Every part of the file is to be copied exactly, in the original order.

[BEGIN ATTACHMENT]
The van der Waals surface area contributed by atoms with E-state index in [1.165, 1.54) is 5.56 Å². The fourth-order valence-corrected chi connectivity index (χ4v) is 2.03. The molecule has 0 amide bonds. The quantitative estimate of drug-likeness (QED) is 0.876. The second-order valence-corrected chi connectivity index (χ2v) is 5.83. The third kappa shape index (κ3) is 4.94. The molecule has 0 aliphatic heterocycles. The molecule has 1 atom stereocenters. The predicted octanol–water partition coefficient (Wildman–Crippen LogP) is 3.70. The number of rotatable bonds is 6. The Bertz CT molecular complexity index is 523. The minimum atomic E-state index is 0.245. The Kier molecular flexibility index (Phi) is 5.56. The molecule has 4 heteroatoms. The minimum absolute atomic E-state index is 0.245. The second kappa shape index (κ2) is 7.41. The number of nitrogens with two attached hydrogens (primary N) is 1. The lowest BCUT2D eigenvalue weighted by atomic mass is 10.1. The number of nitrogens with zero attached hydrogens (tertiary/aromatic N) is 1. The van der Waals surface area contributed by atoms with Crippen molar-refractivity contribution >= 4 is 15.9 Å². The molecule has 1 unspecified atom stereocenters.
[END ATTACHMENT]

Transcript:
The van der Waals surface area contributed by atoms with E-state index in [1.165, 1.54) is 5.56 Å². The fourth-order valence-corrected chi connectivity index (χ4v) is 2.03. The molecule has 0 amide bonds. The quantitative estimate of drug-likeness (QED) is 0.876. The second-order valence-corrected chi connectivity index (χ2v) is 5.83. The third kappa shape index (κ3) is 4.94. The molecule has 0 aliphatic heterocycles. The molecule has 1 atom stereocenters. The predicted octanol–water partition coefficient (Wildman–Crippen LogP) is 3.70. The number of rotatable bonds is 6. The Bertz CT molecular complexity index is 523. The minimum atomic E-state index is 0.245. The Kier molecular flexibility index (Phi) is 5.56. The molecule has 4 heteroatoms. The minimum absolute atomic E-state index is 0.245. The second kappa shape index (κ2) is 7.41. The number of nitrogens with two attached hydrogens (primary N) is 1. The lowest BCUT2D eigenvalue weighted by atomic mass is 10.1. The number of nitrogens with zero attached hydrogens (tertiary/aromatic N) is 1. The van der Waals surface area contributed by atoms with Crippen molar-refractivity contribution >= 4 is 15.9 Å². The molecule has 1 unspecified atom stereocenters.